9.1. Automating Microsoft Word

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Next to automating Excel, automating Word is one of the most useful things you can learn to do with VBA. There are many times when you need to print information that may not lend itself to an Access report. Even if it can be done with an Access report, you might want to give the end user complete control over the look of the document so that he can make changes without having to call you, the developer. There are a lot of ways to use automation to create documents users can later modify, but for these examples I focus on using Form Fields.

There are several form controls available in Microsoft Word. Access them by going to View Toolbars Forms from the top menu in Word. You end up with the toolbar that you see in Figure 9-1. To insert a Form Field, click on the button on the far left side of the toolbar. You get a gray box at the current cursor location. After you have the gray box, click the fourth button from the left of the toolbar to get to the field properties, where you have several options. Determine the type of entry being done (Text, Number, Date, etc.), or set it up to run a macro when you enter or exit the field. Set the field name by changing the bookmark description. You can also choose to have it as a calculated field.

Figure 9-1. The forms toolbar in Microsoft Word, which can be used to insert several form controls

If you want to perform calculations, there is something to keep in mind that for me was not intuitive. Assume that you have three form fields on a Word document called Price, Quantity, and Total. You set up Price and Quantity to be number fields, and Total to be a calculated number field (by selecting Calculation from the Type drop down menu). There is a checkbox at the bottom of the Form Fields Properties dialog that says "Calculate on Exit." I am always tempted to check this box on the calculated field, but in reality, you need to have the "Calculate on Exit" boxes checked on the fields used to calculate the total. The reason for this is that you will never be in the calculated field to have anything run on exit. Having said this, I rarely perform calculations in Word, but you can do it, and it might make sense for things such as a performance appraisal or a survey where you need to get a score at the end.

Here is a quick example that we will also use to automate from Access. Go into a blank Word document and set it up so that you have Form Fields for Name, Address, City, State, Zip, Phone, Days_Past_Due, and Amount_Past_Due (set the bookmark to these names). While in the properties dialog for each form field, set the number of characters, the data type, the number format, etc. Below the form fields, type in Letter #1 and save the file as Letter1.doc; then update it to Letter #2 and save it as Letter2.doc. Now, close Microsoft Word and go into Access.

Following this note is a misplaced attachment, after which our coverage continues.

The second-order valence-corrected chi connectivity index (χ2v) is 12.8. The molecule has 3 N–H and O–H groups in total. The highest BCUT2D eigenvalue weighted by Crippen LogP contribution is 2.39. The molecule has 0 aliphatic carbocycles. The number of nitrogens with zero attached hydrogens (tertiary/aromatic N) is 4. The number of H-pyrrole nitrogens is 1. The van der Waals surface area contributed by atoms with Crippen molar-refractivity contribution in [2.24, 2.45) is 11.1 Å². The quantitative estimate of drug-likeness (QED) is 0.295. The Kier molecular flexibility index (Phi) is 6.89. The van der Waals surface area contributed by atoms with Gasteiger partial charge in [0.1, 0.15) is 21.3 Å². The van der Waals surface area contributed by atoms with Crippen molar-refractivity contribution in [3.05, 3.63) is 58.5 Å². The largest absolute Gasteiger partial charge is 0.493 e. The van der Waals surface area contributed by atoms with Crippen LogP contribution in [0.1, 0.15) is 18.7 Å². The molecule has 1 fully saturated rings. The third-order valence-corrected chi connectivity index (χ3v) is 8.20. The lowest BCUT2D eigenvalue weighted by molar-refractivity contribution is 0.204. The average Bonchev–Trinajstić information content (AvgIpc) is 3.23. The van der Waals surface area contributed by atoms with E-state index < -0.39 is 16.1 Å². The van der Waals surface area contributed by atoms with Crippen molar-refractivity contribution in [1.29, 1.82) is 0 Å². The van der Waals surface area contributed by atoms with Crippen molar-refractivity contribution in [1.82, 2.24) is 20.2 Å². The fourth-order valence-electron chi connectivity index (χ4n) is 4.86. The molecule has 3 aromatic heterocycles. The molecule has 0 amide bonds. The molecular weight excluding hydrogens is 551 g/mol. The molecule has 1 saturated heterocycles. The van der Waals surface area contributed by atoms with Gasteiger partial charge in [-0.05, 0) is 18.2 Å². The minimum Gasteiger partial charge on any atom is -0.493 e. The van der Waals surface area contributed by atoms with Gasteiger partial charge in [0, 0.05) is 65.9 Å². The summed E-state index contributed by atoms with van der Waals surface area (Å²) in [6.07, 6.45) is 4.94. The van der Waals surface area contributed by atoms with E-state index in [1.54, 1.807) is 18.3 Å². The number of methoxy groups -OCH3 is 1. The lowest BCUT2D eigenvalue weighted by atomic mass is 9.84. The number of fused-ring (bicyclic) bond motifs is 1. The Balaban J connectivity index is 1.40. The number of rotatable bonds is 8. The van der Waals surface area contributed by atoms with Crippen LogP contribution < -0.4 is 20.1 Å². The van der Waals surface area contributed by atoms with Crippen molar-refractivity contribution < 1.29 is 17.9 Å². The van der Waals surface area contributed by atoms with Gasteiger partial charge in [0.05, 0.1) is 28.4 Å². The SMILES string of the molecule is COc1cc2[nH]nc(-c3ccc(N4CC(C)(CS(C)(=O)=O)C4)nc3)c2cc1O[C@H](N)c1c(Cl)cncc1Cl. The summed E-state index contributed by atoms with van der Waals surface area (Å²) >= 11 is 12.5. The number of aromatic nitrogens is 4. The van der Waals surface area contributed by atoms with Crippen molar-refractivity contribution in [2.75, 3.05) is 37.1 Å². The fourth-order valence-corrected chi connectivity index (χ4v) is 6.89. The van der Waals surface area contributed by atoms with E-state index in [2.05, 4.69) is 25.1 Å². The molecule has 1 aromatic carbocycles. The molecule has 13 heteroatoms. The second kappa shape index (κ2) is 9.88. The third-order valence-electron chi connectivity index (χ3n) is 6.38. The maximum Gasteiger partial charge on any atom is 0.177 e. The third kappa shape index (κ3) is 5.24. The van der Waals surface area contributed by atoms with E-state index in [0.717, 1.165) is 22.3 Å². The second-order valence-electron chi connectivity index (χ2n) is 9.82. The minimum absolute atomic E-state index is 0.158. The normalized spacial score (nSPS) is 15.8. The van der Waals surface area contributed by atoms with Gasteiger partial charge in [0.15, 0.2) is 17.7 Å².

You will create two tables in Access; the first is called tbl_CustomerData. In this table, create fields for CustomerDataID (Autonumber), Name, Address, City, State, Zip, Phone, Sales, Days_Past_Due, and Past_Due_Amount. Next, create a second table called tbl_MailInformation. In this table, create fields for MailID (Autonumber), CustomerDataID (Long), Date_Mailed, and Letter_Mailed. Now, we are ready to automate Word. I suggest always naming the bookmarks in Word with the exact same names as your Access field names because it becomes much easier to perform the automation. You can use the procedure in Example 9-1 with slight modifications for many purposes. Keep in mind that you need to set a reference to the Microsoft Word Object Library by going to Tools References while in design view of the module. Also, there are several file locations noted in the example that will be different on your computer.

Example 9-1. Word automation example
 Public Sub SendLetters(  ) Dim wapp As Word.Application Dim wdoc As Word.Document Dim fld As Word.FormField Dim db As DAO.Database Dim rs As DAO.Recordset Dim rs2 As DAO.Recordset Dim filenm As String Set db = CurrentDb Set rs = db.OpenRecordset("tbl_CustomerData") Set rs2 = db.OpenRecordset("tbl_MailInformation") Set wapp = New Word.Application wapp.Visible = True rs.MoveFirst While Not rs.EOF   If rs.Fields("Days_Past_Due").Value <= 30 Then     filenm = "C:\BookInformation\Chapter9\Letter1.doc"   End If   If rs.Fields("Days_Past_Due").Value > 30 Then     filenm = "C:\BookInformation\Chapter9\Letter2.doc"   End If   Set wdoc = wapp.Documents.Open(filenm)   For Each fld In wdoc.FormFields     fld.Result = rs.Fields(fld.Name).Value   Next fld   wdoc.SaveAs "C:\BookInformation\Chapter9\" & _        rs.Fields("Name").Value & ".doc"   wdoc.Close   rs2.AddNew   rs2.Fields("CustomerDataID").Value = rs.Fields("CustomerDataID").Value   rs2.Fields("DateMailed").Value = Now(  )   rs2.Fields("LetterMailed").Value = filenm   rs2.Update   Set wdoc = Nothing   rs.MoveNext Wend Set fld = Nothing wapp.Quit Set wapp = Nothing rs2.Close rs.Close Set rs2 = Nothing Set rs = Nothing Set db = Nothing End Sub

The most critical thing to notice about using form fields is that the value of the form field is actually stored in a property called Result. What makes this code very easy to use is that the form fields are given the same names as the field names in the Access table. Since the table can have more fields than you might want in a document, the code cycles through the form fields in the Word document using a For Each...Next loop.